How Does A Chameleon Change Its Colours?

A Chameleon reflects light off the nanoparticles that are embedded beneath the skin to change its colours. But it doesn’t do so to match its environment.

Everybody who has seen a recent three-minute video apparently captured in Madagascar of a chameleon changing its colour seven times – from red to orange to green to yellow to blue and ending at brown, have been caught up in its awe. Hardly an easy sighting in the wild, if at all, at best one can witness a chameleon adapt to the green of the surrounding leaves or the brown bark of the trees.

How many colours can they change?

Different chameleon species vary their colouration and pattern in idiosyncratic ways. The foundation colour is green and sometimes marked with brown, white, beige, black, yellow and orange streaks and blotches. The other colours eventually emerge as the creature grows up. While toggling between brown and green is standard, there are some species which can change to almost any hue. It could be red, orange, pink, light blue, turquoise, purple, yellow, tan and can even be black blotches and stripes.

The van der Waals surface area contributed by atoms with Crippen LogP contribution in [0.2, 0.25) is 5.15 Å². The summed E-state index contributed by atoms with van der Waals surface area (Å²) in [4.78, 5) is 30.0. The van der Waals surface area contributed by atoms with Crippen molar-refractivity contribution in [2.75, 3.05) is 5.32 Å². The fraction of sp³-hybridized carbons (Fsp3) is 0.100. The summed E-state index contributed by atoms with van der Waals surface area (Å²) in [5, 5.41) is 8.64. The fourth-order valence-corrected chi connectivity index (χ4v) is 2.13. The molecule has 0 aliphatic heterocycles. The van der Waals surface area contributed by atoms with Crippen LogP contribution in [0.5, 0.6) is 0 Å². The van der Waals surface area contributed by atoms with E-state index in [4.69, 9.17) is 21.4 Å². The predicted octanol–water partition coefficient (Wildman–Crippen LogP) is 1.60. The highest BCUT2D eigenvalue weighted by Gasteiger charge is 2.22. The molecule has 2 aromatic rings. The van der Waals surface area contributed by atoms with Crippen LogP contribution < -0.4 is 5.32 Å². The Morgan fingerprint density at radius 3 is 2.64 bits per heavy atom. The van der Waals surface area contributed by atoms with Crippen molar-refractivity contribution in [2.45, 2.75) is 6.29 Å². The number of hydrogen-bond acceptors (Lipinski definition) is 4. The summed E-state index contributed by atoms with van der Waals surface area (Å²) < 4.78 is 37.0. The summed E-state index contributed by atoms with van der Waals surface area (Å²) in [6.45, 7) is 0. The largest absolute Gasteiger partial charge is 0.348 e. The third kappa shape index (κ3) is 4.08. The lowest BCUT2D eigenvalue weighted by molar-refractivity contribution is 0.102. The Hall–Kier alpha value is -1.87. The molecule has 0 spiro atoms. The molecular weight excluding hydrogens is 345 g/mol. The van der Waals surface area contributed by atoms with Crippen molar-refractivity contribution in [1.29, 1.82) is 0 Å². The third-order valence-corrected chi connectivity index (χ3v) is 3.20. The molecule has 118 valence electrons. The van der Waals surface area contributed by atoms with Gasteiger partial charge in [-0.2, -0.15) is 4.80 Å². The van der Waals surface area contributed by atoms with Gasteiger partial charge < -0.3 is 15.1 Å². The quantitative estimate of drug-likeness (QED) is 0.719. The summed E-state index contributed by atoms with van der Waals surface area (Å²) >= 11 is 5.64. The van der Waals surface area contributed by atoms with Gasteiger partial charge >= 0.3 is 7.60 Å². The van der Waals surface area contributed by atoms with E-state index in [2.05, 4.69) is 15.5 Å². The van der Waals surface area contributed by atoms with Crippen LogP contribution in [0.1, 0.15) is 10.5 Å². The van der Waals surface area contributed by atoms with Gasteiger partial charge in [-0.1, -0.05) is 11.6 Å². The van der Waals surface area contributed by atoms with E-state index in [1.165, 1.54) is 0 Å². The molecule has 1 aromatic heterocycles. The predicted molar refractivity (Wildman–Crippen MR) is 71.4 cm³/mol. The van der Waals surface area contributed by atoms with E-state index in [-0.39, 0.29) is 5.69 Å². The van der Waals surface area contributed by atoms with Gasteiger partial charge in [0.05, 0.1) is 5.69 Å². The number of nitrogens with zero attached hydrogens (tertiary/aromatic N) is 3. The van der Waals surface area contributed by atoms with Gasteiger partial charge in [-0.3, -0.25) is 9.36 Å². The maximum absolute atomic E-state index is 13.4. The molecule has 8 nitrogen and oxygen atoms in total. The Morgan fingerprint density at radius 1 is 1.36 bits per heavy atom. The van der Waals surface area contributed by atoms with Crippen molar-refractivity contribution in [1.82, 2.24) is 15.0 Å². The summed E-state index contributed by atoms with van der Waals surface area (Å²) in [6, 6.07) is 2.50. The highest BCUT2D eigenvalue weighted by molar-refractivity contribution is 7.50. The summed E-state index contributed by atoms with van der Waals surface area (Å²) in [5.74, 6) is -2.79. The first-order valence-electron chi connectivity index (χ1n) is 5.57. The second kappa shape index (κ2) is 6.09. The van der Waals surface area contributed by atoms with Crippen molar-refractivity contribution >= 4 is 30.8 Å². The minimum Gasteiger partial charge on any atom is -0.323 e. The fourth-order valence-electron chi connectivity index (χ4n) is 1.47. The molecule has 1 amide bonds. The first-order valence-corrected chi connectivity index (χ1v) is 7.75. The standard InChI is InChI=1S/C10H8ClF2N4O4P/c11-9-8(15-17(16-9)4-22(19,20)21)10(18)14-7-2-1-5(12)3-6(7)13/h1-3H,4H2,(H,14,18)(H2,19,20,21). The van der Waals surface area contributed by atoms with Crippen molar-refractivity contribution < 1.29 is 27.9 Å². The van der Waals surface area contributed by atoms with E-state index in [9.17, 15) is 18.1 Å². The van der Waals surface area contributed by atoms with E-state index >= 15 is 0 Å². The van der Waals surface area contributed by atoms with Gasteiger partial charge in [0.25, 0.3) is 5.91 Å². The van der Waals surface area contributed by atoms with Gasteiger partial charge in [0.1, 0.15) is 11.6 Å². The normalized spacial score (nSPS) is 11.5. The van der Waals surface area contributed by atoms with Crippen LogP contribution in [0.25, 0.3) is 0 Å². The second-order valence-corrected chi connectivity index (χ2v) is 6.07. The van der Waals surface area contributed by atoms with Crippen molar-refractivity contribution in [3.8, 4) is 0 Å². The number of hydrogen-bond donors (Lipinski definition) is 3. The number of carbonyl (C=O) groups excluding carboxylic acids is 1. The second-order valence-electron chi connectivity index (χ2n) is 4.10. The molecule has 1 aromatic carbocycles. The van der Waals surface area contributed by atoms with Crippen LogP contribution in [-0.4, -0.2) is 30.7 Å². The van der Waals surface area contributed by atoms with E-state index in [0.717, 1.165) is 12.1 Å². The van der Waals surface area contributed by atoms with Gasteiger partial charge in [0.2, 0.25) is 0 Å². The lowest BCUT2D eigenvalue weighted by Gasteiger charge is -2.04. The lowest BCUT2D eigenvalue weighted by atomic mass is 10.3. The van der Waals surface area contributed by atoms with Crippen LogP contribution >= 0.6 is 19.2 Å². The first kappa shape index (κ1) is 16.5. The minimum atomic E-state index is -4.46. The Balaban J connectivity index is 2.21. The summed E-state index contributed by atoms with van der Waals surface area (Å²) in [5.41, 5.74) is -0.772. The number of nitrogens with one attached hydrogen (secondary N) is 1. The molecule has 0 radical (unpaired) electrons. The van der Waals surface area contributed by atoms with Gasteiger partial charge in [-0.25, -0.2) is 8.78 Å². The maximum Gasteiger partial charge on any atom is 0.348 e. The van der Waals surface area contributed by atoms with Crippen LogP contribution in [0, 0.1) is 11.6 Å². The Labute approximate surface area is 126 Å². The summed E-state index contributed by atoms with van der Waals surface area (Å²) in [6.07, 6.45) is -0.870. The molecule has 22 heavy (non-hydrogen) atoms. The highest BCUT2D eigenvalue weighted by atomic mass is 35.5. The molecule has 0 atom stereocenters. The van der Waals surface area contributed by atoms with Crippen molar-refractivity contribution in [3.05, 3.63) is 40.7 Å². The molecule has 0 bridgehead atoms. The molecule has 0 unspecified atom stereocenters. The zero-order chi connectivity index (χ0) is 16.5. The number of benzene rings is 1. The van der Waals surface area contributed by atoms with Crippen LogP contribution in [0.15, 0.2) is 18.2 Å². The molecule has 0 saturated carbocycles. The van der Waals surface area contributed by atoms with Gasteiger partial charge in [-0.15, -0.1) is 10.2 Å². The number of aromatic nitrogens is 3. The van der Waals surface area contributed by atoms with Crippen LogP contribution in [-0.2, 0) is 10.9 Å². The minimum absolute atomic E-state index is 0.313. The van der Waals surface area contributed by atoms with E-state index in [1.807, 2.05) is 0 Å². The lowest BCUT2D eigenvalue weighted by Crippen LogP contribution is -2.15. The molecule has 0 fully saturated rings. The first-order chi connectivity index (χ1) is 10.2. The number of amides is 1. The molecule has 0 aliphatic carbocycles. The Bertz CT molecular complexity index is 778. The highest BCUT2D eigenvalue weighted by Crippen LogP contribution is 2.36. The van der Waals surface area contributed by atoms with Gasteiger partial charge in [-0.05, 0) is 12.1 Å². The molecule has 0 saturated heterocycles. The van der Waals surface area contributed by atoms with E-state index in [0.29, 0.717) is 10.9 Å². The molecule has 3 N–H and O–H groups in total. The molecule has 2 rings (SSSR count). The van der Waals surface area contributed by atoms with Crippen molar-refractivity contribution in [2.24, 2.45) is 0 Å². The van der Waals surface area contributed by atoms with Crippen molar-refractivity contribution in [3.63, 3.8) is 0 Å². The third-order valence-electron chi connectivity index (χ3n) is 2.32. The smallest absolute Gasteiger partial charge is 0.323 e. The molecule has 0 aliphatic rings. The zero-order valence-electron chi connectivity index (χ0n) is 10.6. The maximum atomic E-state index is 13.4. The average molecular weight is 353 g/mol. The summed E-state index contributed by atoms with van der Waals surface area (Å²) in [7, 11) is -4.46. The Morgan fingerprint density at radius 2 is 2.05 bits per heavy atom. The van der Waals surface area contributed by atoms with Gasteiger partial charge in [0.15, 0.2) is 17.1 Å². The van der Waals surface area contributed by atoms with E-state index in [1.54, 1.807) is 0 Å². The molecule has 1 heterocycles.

They might take as little as 20 seconds to change between colours.

How does a Chameleon change its colours? 

Unlike some animals like cuttlefish, squid and octopus which change their colours primarily by distributing their pigments called chromatophores embedded beneath their skin, these lizards rely on structural changes. They have two superficial layers of cells, termed iridophores, which contain guanine crystals – a nanoparticle which determines how light reflects off the skin.

A relaxed chameleon will have its iridophores tightly packed, reflecting blue and green tones which are of shorter wavelengths. But under threat, the cells get stretched out, resulting in generating reds and yellows, which evidently are considered as warning signs in the natural world.

Doesn’t Chameleons Change Colour To Blend With Surroundings?

That’s actually a myth. Chameleons do not change colour to match their environment; rather, it is dependent on mood, temperature and or stress. When happy they will be mostly green and light blue, but bring them closer to a vet (many have them as pets), they will change to a darker colour or even black, sometimes curling themselves to a fetal position. If angry, they tend to exhibit dark red with black stripes/linings.

That in a natural habitat, it works out favourably for them, can only be attributed to natural selection. Don’t you think a turquoise or a violet chameleon could be easy meat to its predator.

Only while shedding, the skin bears white flakes all over. Interestingly, just before it dies it curls up, turns bright green and after death, it turns into a darker shade presumably to absorb heat from its surroundings.

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